The new system contains many changes:

• a restructuring of FIDE Zones was carried out (new distribution of countries among the Zones, two Zones in Africa, the so-called Sub-zones set up in some Zones);

• a two-year cycle of competitions for Individual World Championship was introduced to replace the hitherto three-year cycle (i.e., the World Title Match will henceforth be played every other year);

• 12 (in 1985, 14) best players from the FIDE rating list will also have the right to participate in three Interzonal Tournaments;

• a candidates' all-play-all tournament with 16 participants was instituted, to be played after the Interzonal Tournaments;

• Individual Candidates' Matches with four participants -- the players placed lst-4th in the Candidates' Tournament -- will be played after the candidates' all-play-all tournament;

• in addition to the Chess Olympiad, a World Team Championship (with ten participant teams) was instituted to be played every fourth year.

What happened to this grand plan? The infamous 1984 Karpov - Kasparov title match (Moscow; 1984-09 through 1985-02) took place.

09 May 2018

2018 FIDE Chess Politics

If chess players aren't interested in chess politics, why is the chess press running so many stories these days about chess politics? Maybe because there's serious trouble in FIDE's leadership with both a FIDE election and a World Championship match looming later this year.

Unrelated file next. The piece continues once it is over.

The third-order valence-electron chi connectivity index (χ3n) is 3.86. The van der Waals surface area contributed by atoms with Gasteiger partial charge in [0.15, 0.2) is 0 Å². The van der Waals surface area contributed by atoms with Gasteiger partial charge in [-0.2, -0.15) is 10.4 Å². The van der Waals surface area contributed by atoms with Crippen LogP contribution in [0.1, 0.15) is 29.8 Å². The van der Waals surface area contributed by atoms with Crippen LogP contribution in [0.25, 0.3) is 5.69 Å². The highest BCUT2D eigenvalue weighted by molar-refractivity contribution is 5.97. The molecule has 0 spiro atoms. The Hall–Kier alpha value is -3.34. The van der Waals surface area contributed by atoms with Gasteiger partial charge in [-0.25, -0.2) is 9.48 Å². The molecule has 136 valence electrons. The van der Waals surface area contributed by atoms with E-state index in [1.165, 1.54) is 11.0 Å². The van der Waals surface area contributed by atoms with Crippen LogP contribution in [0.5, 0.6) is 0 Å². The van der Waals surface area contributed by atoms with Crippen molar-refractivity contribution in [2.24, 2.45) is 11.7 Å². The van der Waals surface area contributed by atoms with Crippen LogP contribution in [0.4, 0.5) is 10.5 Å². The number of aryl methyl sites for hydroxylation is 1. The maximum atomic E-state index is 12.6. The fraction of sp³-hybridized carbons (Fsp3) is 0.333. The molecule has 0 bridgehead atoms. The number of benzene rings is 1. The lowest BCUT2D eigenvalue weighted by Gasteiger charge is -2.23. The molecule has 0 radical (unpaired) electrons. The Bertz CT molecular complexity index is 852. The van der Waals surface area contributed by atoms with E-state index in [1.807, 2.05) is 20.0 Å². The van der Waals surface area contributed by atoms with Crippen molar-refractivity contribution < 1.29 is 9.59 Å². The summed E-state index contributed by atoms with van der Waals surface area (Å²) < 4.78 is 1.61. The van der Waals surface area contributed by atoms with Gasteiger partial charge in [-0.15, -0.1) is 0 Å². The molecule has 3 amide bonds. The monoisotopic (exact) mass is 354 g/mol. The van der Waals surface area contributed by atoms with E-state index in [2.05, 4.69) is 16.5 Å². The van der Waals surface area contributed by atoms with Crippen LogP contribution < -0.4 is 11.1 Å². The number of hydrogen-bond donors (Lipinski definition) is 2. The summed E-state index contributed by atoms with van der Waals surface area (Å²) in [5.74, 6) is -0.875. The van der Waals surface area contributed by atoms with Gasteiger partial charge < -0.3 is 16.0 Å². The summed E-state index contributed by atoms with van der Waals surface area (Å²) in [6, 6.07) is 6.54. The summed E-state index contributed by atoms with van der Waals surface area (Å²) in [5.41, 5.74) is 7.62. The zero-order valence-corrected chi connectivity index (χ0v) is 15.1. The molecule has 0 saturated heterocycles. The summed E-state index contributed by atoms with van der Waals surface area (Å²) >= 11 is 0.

I last covered the FIDE problems in a couple of 'Yahoo' posts on my main blog -- February Yahoos (February 2018; 'I've been following the sanctions saga since the end of 2016.'), and April Yahoos (April 2018) -- and now I should cover the jockeying for the FIDE election, but the situation is changing so rapidly that anything I say is bound to be wrong even before I press 'POST'.

In the meantime, let's settle for an overview of the election process. The FIDE page Handbook >> A. Administrative Subjects >> 04. Electoral Regulations (fide.com) starts,

1. The Presidential Ticket

1.1 The Presidential ticket shall be six persons, at least one of whom must be a woman. Nominations on the Presidential ticket shall specify the proposed nominees for the offices of FIDE President, Deputy President, General Secretary, Treasurer and two Vice Presidents.

1.2 Nominations for the Presidential ticket and Continental Presidents must reach the Secretariat at least three months before the opening of the General Assembly. Each ticket must be nominated by at least five member federations. The decision of the federation shall be communicated to FIDE by the federation's President. A federation is entitled to nominate only one Presidential ticket.

The General Assembly will take place during the forthcoming Olympiad. The FIDE Calendar 2018 (also fide.com) says,

43rd World Chess Olympiad 2018 • Batumi, Georgia • 23-Sep-2018 • 6-Oct-2018
89th FIDE Congress • Batumi, Georgia • 26-Sep-2018 • 6-Oct-2018

Three months before the opening of the General Assembly will happen around end-June. I'll come back to the subject at the beginning of summer.